I was in Lawrence, Kansas, last night to talk about the history of LEGO bricks and the world of adult fans. Local kids -- of all ages -- had been invited to bring their creations to be entered into a contest to win a $100 gift certificate to LEGO.com. Sadly, the miniland version of Kate and I didn't secure me an entry.
I had a brief slideshow and question and answer session -- note, if you ever need to impress a group of children, show them this Iron Man minifig. At the end of my talk, I called up the kids (age four to fifty-two) who wanted to talk about their creations. I got the chance to do mini-interviews finding out just what they had built and discovering that although everybody knows their name, one's age can be difficult to summon in front of an audience.
I was continually struck by how the stories of what kids built were as interesting (if not more so) than the structures they held in their hands. And I was surprised by the ingenuity of some really young kids -- like the boxy tank that was pulled apart to reveal an Imperial speeder bike inside.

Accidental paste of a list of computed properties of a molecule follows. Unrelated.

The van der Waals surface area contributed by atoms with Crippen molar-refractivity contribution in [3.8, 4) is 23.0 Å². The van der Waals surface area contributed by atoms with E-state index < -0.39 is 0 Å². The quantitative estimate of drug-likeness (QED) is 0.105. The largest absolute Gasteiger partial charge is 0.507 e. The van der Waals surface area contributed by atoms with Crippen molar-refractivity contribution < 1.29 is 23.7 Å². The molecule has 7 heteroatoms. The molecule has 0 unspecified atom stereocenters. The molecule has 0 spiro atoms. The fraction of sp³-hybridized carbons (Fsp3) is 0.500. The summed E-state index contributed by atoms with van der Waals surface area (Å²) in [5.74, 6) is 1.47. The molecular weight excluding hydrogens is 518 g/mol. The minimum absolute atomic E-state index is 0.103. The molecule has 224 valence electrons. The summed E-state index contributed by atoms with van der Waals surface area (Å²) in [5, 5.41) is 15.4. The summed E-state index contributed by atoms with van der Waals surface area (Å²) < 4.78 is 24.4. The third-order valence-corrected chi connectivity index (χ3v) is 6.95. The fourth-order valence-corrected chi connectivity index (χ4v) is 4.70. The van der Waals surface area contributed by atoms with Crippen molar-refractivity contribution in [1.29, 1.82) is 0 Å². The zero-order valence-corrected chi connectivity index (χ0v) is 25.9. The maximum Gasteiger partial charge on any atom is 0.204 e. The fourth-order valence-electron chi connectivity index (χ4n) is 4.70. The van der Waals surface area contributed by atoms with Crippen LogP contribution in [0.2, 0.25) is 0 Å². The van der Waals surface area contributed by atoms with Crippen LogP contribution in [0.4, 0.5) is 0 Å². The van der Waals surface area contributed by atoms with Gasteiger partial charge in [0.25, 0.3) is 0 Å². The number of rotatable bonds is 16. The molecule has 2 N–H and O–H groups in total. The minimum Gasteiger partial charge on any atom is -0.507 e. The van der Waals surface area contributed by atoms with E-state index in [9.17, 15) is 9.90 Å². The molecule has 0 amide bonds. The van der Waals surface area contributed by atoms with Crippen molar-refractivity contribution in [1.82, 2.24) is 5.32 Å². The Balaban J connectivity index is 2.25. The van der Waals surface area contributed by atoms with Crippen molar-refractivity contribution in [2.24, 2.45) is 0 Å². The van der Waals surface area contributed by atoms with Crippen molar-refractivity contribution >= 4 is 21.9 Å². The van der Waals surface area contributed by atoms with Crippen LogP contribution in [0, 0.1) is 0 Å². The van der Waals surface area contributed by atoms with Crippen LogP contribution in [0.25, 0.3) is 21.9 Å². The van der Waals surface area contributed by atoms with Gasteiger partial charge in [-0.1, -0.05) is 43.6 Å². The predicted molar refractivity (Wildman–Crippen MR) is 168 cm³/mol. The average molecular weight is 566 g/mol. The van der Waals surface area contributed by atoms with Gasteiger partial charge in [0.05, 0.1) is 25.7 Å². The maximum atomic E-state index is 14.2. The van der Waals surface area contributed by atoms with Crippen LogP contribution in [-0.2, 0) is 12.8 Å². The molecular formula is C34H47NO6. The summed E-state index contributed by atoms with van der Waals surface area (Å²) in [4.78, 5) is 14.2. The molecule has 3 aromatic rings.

My favorite might just have been a 11-year-old that held up a robot made primarily from 1x2 tan plates and grille pieces.
"What did you build?" I asked.
"A robot," said Bryant.
"And what does he do?" I asked.
"He's a robot," he reiterated.
"I see...well, be careful, robots are always taking over the world."
"I know," he replied.
"Well, you were smart to build him so small, that way you can prevent him from taking over the world."
"Nope, he can just build a bigger robot, who would then build an even bigger robot."
"Well, you better take him apart to keep that from happening, right?"
At which point, Bryant snapped off one of the robot's antennas to show it who was boss.
Image via Wallpedia.